Press conference

by NATO Secretary General Jens Stoltenberg following the first day of meetings of NATO Ministers of Defence in Brussels

  • 11 Oct. 2023 -
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  • Last updated: 11 Oct. 2023 19:43

(As delivered)

Good evening.

We have just gone through a day of productive meetings on support for Ukraine.

This morning I met with President Zelenskyy.

Together, we took part in the US-led Ukraine Defence Contact Group.

More than 50 nations, including all NATO Allies, focused on Ukraine’s most urgent needs.

Russia is stepping up its attacks on Ukrainian infrastructure, and is preparing again to use winter as a weapon of war.

So it is even more important that we step up and sustain our support to Ukraine.

I welcome the new announcements in the past hours, among which:

Belgium and Denmark have confirmed their plans to deliver F-16 jets to Ukraine.

Canada will donate tens of millions of dollars’ worth of winter clothing and equipment.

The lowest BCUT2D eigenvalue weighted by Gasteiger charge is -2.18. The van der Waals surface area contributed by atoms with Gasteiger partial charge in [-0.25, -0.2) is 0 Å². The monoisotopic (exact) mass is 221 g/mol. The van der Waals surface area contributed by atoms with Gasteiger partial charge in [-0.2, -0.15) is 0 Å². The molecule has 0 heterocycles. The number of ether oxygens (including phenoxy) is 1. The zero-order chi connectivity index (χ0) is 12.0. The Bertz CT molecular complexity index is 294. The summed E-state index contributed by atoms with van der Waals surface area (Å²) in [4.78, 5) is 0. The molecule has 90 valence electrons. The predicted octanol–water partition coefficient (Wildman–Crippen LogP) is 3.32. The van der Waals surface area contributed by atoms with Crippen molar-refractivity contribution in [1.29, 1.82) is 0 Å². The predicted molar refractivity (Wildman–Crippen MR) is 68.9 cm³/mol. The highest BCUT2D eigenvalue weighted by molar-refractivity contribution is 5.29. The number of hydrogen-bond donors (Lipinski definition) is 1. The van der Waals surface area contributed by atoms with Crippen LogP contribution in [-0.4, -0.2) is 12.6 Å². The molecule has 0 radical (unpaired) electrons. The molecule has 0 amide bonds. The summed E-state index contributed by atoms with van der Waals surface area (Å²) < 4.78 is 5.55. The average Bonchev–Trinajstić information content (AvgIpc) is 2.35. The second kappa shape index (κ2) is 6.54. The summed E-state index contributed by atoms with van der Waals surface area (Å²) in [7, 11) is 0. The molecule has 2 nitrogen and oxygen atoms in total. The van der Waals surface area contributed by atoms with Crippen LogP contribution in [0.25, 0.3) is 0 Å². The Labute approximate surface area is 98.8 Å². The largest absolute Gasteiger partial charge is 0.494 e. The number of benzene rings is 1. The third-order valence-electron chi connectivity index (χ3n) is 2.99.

Germany announced a one billion-euro package, with a focus on Patriot and IRIS-T air defence systems.

The UK is committing more than 100 million euros for more air defences and mine clearance equipment.

And the US will provide more than 200 million dollars' worth of air defence, artillery, and rocket ammunition.

This afternoon, we welcomed Ukrainian Defence Minister Rustem Umerov to a meeting of the NATO-Ukraine Council.

Establishing the Council was one of the three historic decisions we took at the Vilnius Summit to bring Ukraine closer to NATO.

We also brought Ukraine to within one step of the Alliance, by removing the requirement for a Membership Action Plan.

And we agreed a programme to make Ukraine’s armed forces fully interoperable with its future NATO Allies.

Today in the NATO-Ukraine Council, we discussed Ukraine’s priorities on its path to NATO membership.

Including long-term interoperability and defence procurement.

A modernised defence and security sector will not only help Ukraine to prevail;

It will also ensure the Ukrainians can sustain peace and stability.

Allies commended Ukraine’s continued fight against corruption, even in the midst of Russia’s brutal war.

We also made clear that NATO will step up support to help Ukraine weather another difficult winter.

This includes providing more cold weather clothing, demining capabilities, fuel, and medical equipment.

This will help the brave Ukrainian forces to fight through the cold.